If you want a day packed with culture in Central London, why not visit one of these attractions? From the gorgeous Spencer House to the Handel House Museum, read on for more information.
Not only does Mayfair boast many a fine restaurant as well as lively bars and stunning properties; there’s also plenty to see and do for those looking for a more refined day out. So the next time you’re in the area make sure you visit one or all of the below attractions for a fascinating historical or cultural experience…
Initially built in 1756-66 for John, the first Earl Spencer (an ancestor of the late Diana Princess of Wales); the building’s London’s most immaculate surviving aristocratic eighteenth century town house. Located close to St James’s Palace, Buckingham Palace and the Palace of Westminster, Spencer House has eight restored state rooms which are all open to the public. There are a range of things to see such as artworks, objets d’art as well as beautiful furniture. There’s a lovely terrace and restored garden which is on display during specific days during Spring and Summer. There are also views from the garden of Green Park and a range of contemporary sculpture to see for free from auction house Christie’s.
The Royal Academy’s Summer Exhibition is the world’s largest open entry exhibition and is one of the highlights of the cultural calendar. It’s been held annually for 250 years and has traditionally been a strong barometer of the art of the age. Anyone can enter and the works are chosen by famous artists. The Royal Academy is artist-led and each one has a different perspective. The RA is funded by visitors, donors, sponsors and the ‘friends’ of the institution.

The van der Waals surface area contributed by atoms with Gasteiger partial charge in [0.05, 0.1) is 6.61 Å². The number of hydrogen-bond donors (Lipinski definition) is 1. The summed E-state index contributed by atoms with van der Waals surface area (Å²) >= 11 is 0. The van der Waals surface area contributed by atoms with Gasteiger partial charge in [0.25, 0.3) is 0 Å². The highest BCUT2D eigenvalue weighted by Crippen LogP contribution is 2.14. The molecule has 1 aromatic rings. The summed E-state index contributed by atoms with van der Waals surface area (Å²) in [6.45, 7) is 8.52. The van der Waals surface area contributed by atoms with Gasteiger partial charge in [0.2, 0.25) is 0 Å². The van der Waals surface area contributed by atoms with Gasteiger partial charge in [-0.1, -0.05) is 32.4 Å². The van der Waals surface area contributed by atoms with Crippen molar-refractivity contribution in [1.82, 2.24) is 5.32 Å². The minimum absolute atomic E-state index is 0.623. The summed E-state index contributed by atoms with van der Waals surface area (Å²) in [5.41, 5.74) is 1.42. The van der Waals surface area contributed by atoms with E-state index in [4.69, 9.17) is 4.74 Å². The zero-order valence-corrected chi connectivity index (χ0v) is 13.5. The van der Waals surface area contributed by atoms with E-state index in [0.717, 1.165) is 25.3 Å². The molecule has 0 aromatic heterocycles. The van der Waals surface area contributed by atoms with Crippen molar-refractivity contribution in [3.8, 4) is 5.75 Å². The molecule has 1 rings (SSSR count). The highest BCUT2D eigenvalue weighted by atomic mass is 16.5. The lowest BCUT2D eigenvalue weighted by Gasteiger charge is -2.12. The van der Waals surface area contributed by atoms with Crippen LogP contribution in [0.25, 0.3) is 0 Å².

This building, found at 25 Brook Street, was the home of the great composer George Frideric Handel; who lived here from 1723 until his death in 1759. He composed his famous ‘Messiah’ piece here along with several other operas. Now this museum is devoted to the composer’s life and work. At 23 Brook Street, the upper floors were home to rock legend Jimi Hendrix in 1968 and 1969 and this acts as a space for changing exhibitions and events. The house was initially part of number 25 and has now been restored. There are a range of family activities, lectures and concerts, as well as talks which take place on Saturday afternoons on an array of subjects.
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The Fleming Collection is the only gallery dedicated to granting public access to Scottish art throughout the year. There are some 750 oils and watercolours from 1770 to the present day, these include works by Raeburn, Ramsay and Wilkie. To mark the centenary of the start of the First World War, the collection is currently showing an exhibition of work by the Scottish photographer Peter Cattrell, whose interest in the Somme was inspired by the unearthing of a photograph of his great uncle William Wyatt Bagshawe with three of his companions in the Sheffield ‘Pals’ Battalion.
Mayfair has a host of fantastic cultural events to attend. Whichever of these you decide to visit, we hope you have an interesting and inspiring day out.